PHR welcomes the Government of Burma’s release of political prisoners. On Thursday more than 650 prisoners were released, including high-profile prisoners such as pro-democracy leaders Min Ko Naing and Ko Ko Gyi and Saffron Revolution leader U Gambira, according to estimates from PHR’s partner organizations. Releasing hundreds of political prisoner is a significant step forward for Burma, whose leaders have for decades responded to political activism with harsh prison sentences.
Physicians for Human Rights (PHR) condemned today President Barack Obama’s signing of the National Defense Authorization Act for 2012 (NDAA). On the eve of 2012, President Obama signed the NDAA into law, making military indefinite detention in America permanent. Although the President’s signing statement expressed “serious reservations” about the provisions, the statement applies only to the current administration and does not impact how future administrations interpret the law.
32nd Brigade Massacre: Evidence of war crimes and the need to ensure justice and accountability in Libya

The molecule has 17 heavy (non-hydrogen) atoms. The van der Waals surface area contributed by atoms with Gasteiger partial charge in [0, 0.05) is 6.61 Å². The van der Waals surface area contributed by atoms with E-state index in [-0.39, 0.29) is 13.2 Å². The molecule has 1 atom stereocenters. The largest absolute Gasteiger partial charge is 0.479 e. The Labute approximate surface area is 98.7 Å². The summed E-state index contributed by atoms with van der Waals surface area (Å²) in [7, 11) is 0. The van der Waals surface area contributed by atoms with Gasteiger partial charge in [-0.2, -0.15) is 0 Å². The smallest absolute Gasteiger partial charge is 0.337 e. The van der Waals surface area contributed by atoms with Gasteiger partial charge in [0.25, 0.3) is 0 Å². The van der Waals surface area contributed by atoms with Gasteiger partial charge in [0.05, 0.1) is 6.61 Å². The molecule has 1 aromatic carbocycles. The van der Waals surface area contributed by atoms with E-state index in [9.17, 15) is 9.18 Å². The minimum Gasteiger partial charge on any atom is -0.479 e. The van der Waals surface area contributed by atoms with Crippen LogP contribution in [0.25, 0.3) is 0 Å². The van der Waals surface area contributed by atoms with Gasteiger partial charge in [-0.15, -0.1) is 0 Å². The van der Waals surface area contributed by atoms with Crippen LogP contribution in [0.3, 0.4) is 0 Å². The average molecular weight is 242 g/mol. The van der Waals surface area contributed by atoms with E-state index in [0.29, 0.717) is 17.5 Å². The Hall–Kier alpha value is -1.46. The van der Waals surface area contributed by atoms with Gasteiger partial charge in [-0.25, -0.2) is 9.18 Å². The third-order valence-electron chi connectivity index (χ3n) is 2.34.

This report, which combines medicine, forensic science, and eyewitness testimony to paint a stark picture of life and death in detention in Tripoli, provides a detailed and comprehensive forensic account of the 32nd Brigade massacre under Khamis Qaddafi on August 23, 2011 in Khalat Al Forjan, Tripoli. PHR’s investigation highlights the urgent need for Libya to establish due process, document crimes to the highest forensic standards, and acknowledge victim’s right to know the truth about their loved ones within a transitional justice process addressing grievances on all sides.
The Syrian government has responded to popular protests with months of sustained and extreme violence and intimidation, and an all-out assault on the country’s medical system. PHR has documented attacks on Syria’s medical profession – violations that are but one aspect of the myriad abuses the Syrian people have endured over the past several months.
PHR today calls on President Barack Obama to veto the National Defense Authorization Act for 2012 (NDAA). The House and Senate conference report does not fix fundamental flaws found in the provisions regarding treatment of terrorism suspects.